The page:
It’s just never appealed to me.
Each to their own and all that, but the appeal of inhaling a substance which can seriously do harm to your lungs is as attractive as a fortnight’s holiday in Rhyl or Cleethorpes.
But one other area of smoking which leaves me seeing red – aside from inhaling smoke passively – is folk who just cast away their cigarette ends without a care in the world.
I especially hate it when I follow a car and its driver throws the stub of their fag out of the window.
There is simply no excuse for this and it’s no better than dropping a sweet wrapper or crisp packet in the street.
Apparently, three quarters of filters from the six trillion cigarettes smoked each year end up in the environment – amounting to 750,000 tonnes of butts which take up to 10 years to decompose.
And with fines seemingly not a deterrent to stop these smoking litter louts from harming our environment, there seems little chance of changing people’s habits.
However, Dutch industrial designers have now come up with a plan which may not stop folk from dropping their cigarettes in the street, but go some way to clearing up the mess they continue to create.
The pioneering plan involves training crows to pick up the stubs in return for food.
Yes, that’s right, crows.
I’m no expert when it comes to birds, but I am told crows are highly intelligent and researchers have already trained some to operate vending machines.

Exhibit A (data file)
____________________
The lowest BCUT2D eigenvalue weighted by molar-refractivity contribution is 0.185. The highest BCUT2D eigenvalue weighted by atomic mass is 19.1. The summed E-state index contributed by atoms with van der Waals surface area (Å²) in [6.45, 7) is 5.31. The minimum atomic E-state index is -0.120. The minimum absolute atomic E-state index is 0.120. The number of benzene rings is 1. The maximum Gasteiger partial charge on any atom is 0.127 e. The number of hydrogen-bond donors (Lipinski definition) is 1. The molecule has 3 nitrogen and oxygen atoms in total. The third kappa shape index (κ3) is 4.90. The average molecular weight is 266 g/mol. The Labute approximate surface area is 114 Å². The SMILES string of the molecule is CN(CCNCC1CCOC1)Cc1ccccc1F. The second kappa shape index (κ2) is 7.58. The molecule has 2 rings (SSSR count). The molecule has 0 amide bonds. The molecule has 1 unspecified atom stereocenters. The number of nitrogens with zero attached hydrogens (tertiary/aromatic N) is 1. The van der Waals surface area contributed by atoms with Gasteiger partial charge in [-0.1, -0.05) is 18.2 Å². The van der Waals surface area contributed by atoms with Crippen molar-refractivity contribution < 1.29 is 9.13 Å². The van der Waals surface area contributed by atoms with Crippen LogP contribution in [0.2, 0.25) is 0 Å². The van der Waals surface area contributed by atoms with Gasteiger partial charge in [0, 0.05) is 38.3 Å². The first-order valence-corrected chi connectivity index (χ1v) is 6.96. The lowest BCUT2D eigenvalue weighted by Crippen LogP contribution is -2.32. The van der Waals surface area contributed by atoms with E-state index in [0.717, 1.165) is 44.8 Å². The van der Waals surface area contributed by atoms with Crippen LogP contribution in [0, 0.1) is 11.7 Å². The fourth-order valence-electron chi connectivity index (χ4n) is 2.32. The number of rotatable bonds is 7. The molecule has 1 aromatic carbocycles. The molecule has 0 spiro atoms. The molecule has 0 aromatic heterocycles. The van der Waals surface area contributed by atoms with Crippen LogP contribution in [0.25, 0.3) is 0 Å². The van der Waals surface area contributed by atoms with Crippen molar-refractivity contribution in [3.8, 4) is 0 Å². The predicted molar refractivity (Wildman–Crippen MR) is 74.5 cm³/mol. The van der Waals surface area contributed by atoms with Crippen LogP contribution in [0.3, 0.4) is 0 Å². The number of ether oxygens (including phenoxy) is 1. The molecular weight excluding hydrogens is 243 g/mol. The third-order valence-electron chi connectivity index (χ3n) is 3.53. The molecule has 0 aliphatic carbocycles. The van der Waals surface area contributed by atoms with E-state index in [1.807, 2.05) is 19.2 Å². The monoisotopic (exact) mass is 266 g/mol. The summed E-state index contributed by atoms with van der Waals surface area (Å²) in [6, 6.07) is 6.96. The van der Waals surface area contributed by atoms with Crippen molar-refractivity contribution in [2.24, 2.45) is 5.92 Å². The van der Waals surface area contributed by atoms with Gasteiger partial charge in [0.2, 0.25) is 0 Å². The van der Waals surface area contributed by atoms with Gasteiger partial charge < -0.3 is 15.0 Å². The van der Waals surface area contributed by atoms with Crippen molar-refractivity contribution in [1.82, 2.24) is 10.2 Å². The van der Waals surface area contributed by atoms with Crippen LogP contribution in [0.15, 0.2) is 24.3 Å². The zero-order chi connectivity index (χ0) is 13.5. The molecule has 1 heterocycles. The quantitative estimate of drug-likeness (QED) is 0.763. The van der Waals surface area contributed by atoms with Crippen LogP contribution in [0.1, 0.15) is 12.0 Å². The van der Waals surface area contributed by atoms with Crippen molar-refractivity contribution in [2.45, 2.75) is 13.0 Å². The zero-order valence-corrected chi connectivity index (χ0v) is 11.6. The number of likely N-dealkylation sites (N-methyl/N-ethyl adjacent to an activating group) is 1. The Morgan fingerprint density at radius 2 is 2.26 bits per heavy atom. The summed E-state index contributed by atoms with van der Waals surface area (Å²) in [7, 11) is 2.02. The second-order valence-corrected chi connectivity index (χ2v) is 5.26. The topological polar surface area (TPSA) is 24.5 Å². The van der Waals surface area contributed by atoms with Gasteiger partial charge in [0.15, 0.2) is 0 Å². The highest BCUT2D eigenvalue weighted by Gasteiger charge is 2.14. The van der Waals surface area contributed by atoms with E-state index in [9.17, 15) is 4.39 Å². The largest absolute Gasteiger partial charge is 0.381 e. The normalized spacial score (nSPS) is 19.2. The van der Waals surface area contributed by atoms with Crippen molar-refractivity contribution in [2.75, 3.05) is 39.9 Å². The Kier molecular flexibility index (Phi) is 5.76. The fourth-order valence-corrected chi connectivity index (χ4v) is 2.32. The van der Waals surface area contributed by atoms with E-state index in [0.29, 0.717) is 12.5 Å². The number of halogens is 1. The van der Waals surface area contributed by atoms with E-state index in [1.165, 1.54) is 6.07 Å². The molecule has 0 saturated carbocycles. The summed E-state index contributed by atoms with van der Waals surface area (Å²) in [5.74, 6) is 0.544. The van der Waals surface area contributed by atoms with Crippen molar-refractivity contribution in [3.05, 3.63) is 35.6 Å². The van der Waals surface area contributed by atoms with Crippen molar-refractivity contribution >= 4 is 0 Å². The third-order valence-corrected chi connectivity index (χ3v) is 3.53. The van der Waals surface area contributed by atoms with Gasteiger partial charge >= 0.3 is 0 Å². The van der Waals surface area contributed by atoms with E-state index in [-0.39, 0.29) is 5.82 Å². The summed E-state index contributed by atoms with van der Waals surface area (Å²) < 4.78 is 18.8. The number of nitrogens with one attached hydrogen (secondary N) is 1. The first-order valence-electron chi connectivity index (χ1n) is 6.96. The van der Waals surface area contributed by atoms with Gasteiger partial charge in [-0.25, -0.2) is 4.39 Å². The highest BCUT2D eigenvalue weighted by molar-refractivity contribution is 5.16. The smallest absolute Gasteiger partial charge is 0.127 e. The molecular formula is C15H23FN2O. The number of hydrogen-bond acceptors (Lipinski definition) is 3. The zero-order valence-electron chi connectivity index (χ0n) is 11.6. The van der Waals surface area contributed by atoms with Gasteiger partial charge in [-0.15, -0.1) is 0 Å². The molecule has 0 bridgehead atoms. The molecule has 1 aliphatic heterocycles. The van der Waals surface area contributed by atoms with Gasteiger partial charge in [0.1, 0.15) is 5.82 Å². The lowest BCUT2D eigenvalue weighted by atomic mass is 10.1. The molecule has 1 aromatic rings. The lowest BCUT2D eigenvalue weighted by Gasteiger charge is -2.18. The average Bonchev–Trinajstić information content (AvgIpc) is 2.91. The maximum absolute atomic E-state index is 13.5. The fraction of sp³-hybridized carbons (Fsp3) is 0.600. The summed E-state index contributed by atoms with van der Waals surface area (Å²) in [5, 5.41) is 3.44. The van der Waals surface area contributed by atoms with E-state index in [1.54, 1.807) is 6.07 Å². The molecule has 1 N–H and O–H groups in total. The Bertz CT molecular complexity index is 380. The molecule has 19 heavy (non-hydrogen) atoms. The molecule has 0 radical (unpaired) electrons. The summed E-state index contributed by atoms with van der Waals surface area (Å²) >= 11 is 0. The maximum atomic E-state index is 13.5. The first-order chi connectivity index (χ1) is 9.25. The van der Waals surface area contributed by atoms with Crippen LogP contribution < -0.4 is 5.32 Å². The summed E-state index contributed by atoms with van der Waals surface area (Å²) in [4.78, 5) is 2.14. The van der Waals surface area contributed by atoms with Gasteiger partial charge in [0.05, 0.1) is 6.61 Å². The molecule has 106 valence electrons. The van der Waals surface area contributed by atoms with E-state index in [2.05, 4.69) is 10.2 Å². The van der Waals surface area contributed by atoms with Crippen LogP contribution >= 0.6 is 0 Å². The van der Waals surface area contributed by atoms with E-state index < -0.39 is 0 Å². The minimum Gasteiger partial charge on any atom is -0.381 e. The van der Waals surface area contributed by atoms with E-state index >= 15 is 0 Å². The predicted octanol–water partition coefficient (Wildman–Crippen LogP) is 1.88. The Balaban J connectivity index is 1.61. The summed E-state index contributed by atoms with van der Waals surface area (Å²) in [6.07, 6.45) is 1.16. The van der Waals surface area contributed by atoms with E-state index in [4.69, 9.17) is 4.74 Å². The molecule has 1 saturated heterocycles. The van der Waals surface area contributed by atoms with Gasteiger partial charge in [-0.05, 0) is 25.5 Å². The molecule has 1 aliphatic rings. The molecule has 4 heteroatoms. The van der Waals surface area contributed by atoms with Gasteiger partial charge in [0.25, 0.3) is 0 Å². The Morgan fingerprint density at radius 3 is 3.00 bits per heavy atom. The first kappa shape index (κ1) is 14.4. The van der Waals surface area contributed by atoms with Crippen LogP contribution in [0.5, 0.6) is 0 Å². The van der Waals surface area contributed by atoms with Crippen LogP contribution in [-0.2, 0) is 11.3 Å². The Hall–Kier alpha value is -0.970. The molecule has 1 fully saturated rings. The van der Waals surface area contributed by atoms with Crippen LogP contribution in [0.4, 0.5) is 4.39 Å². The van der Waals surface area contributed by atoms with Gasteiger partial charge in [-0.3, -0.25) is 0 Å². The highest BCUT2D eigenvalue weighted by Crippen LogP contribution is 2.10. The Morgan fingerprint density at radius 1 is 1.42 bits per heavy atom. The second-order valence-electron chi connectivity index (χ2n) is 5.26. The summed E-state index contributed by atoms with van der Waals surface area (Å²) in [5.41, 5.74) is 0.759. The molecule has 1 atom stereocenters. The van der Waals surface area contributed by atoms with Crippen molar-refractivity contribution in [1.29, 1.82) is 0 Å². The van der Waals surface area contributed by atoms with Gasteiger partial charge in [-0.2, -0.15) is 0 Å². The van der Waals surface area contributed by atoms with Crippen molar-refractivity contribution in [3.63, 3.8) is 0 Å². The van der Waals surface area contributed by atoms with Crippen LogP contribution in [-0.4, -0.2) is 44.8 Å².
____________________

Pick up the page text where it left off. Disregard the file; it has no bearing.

However,I have an alternative solution – and it’s a controversial one too.
For instead of training the crows to pick up butt ends, why don’t they instead teach the birds to attack the litter bugs.
Perhaps that will drive home the message to those who fail to dispose of their fags properly.
n This week saw round five of Brexit negotiations between Britain and the European Union.
It really is like a boxing match.
Nowadays, many of the bigger fights are broadcast on pay-per-view channels.
Perhaps Brexit news reports should be aired via a similar platform, so I can watch the latest goings on in the world ignorant to the blows being exchanged between London and Brussels.
n Scotland manager Gordon Strachan puts his side’s failure to qualify for the World Cup on the genetics of the tartan nation.
In other words, he says Scottish footballers are too small.
I’m afraid it has nothing to do with size Gordon, but more a case of you managing a side which is simply not good enough.
n I bought a national newspaper on Monday which carried the headline “What’s it like to live in space,” by Tim Peake.
I tell you what, with this country in the mess it’s in, political instability worldwide and living in a state of heightened terror, the thought of moving to a galaxy far, far away is more appealing than ever before.
Beam me up, Scotty.